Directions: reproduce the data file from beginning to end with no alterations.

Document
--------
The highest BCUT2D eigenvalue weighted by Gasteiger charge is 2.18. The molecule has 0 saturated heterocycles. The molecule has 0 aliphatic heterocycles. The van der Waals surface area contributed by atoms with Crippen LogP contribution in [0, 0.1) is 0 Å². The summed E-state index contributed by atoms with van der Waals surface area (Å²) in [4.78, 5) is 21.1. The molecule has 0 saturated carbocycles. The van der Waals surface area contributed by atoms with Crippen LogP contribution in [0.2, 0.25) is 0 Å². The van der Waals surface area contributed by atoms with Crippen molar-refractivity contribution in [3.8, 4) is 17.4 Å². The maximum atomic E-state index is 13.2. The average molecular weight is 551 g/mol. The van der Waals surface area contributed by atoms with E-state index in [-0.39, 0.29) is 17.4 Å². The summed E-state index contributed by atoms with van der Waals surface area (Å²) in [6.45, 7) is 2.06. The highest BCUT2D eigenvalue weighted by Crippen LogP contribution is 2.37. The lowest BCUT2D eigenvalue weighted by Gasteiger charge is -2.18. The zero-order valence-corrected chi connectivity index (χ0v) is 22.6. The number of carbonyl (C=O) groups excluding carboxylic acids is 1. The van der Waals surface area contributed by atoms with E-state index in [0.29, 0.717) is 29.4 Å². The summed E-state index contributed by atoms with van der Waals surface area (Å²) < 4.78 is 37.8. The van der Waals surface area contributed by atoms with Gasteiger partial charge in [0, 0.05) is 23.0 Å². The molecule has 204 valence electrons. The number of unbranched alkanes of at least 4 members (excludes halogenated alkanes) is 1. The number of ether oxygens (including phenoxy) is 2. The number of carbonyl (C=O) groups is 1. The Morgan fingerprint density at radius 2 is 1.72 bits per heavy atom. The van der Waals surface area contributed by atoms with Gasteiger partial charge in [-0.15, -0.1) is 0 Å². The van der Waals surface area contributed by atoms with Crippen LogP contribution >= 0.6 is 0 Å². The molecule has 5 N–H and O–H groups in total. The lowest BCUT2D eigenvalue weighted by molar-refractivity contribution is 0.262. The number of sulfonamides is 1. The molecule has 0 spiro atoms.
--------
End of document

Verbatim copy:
The highest BCUT2D eigenvalue weighted by Gasteiger charge is 2.18. The molecule has 0 saturated heterocycles. The molecule has 0 aliphatic heterocycles. The van der Waals surface area contributed by atoms with Crippen LogP contribution in [0, 0.1) is 0 Å². The summed E-state index contributed by atoms with van der Waals surface area (Å²) in [4.78, 5) is 21.1. The molecule has 0 saturated carbocycles. The van der Waals surface area contributed by atoms with Crippen LogP contribution in [0.2, 0.25) is 0 Å². The van der Waals surface area contributed by atoms with Crippen molar-refractivity contribution in [3.8, 4) is 17.4 Å². The maximum atomic E-state index is 13.2. The average molecular weight is 551 g/mol. The van der Waals surface area contributed by atoms with E-state index in [-0.39, 0.29) is 17.4 Å². The summed E-state index contributed by atoms with van der Waals surface area (Å²) in [6.45, 7) is 2.06. The highest BCUT2D eigenvalue weighted by Crippen LogP contribution is 2.37. The lowest BCUT2D eigenvalue weighted by Gasteiger charge is -2.18. The zero-order valence-corrected chi connectivity index (χ0v) is 22.6. The number of carbonyl (C=O) groups excluding carboxylic acids is 1. The van der Waals surface area contributed by atoms with E-state index in [0.29, 0.717) is 29.4 Å². The summed E-state index contributed by atoms with van der Waals surface area (Å²) < 4.78 is 37.8. The van der Waals surface area contributed by atoms with Gasteiger partial charge in [0, 0.05) is 23.0 Å². The molecule has 204 valence electrons. The number of unbranched alkanes of at least 4 members (excludes halogenated alkanes) is 1. The number of ether oxygens (including phenoxy) is 2. The number of carbonyl (C=O) groups is 1. The Morgan fingerprint density at radius 2 is 1.72 bits per heavy atom. The van der Waals surface area contributed by atoms with Gasteiger partial charge in [-0.15, -0.1) is 0 Å². The van der Waals surface area contributed by atoms with Crippen LogP contribution >= 0.6 is 0 Å². The molecule has 5 N–H and O–H groups in total. The lowest BCUT2D eigenvalue weighted by molar-refractivity contribution is 0.262. The number of sulfonamides is 1. The molecule has 0 spiro atoms.